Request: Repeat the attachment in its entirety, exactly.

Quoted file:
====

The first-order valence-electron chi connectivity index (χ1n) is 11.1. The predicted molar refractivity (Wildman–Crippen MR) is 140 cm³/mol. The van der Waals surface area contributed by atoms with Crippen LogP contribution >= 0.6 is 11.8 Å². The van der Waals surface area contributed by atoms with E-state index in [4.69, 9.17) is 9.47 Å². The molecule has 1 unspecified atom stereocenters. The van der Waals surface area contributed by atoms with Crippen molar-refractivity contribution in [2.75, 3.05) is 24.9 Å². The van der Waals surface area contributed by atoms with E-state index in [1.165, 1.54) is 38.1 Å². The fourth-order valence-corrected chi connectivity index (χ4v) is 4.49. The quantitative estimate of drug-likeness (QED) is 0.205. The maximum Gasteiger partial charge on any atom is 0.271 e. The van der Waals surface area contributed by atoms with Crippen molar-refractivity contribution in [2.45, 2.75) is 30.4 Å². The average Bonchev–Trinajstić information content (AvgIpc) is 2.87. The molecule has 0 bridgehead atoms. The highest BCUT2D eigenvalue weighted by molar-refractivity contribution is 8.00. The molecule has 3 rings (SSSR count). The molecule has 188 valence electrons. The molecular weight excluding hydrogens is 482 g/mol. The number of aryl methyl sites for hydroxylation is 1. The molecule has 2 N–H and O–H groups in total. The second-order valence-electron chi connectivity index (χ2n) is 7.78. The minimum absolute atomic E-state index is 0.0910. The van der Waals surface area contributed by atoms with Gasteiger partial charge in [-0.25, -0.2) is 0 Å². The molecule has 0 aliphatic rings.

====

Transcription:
The first-order valence-electron chi connectivity index (χ1n) is 11.1. The predicted molar refractivity (Wildman–Crippen MR) is 140 cm³/mol. The van der Waals surface area contributed by atoms with Crippen LogP contribution >= 0.6 is 11.8 Å². The van der Waals surface area contributed by atoms with E-state index in [4.69, 9.17) is 9.47 Å². The molecule has 1 unspecified atom stereocenters. The van der Waals surface area contributed by atoms with Crippen molar-refractivity contribution in [2.75, 3.05) is 24.9 Å². The van der Waals surface area contributed by atoms with E-state index in [1.165, 1.54) is 38.1 Å². The fourth-order valence-corrected chi connectivity index (χ4v) is 4.49. The quantitative estimate of drug-likeness (QED) is 0.205. The maximum Gasteiger partial charge on any atom is 0.271 e. The van der Waals surface area contributed by atoms with Crippen molar-refractivity contribution in [2.45, 2.75) is 30.4 Å². The average Bonchev–Trinajstić information content (AvgIpc) is 2.87. The molecule has 0 bridgehead atoms. The highest BCUT2D eigenvalue weighted by molar-refractivity contribution is 8.00. The molecule has 3 rings (SSSR count). The molecule has 188 valence electrons. The molecular weight excluding hydrogens is 482 g/mol. The number of aryl methyl sites for hydroxylation is 1. The molecule has 2 N–H and O–H groups in total. The second-order valence-electron chi connectivity index (χ2n) is 7.78. The minimum absolute atomic E-state index is 0.0910. The van der Waals surface area contributed by atoms with Gasteiger partial charge in [-0.25, -0.2) is 0 Å². The molecule has 0 aliphatic rings.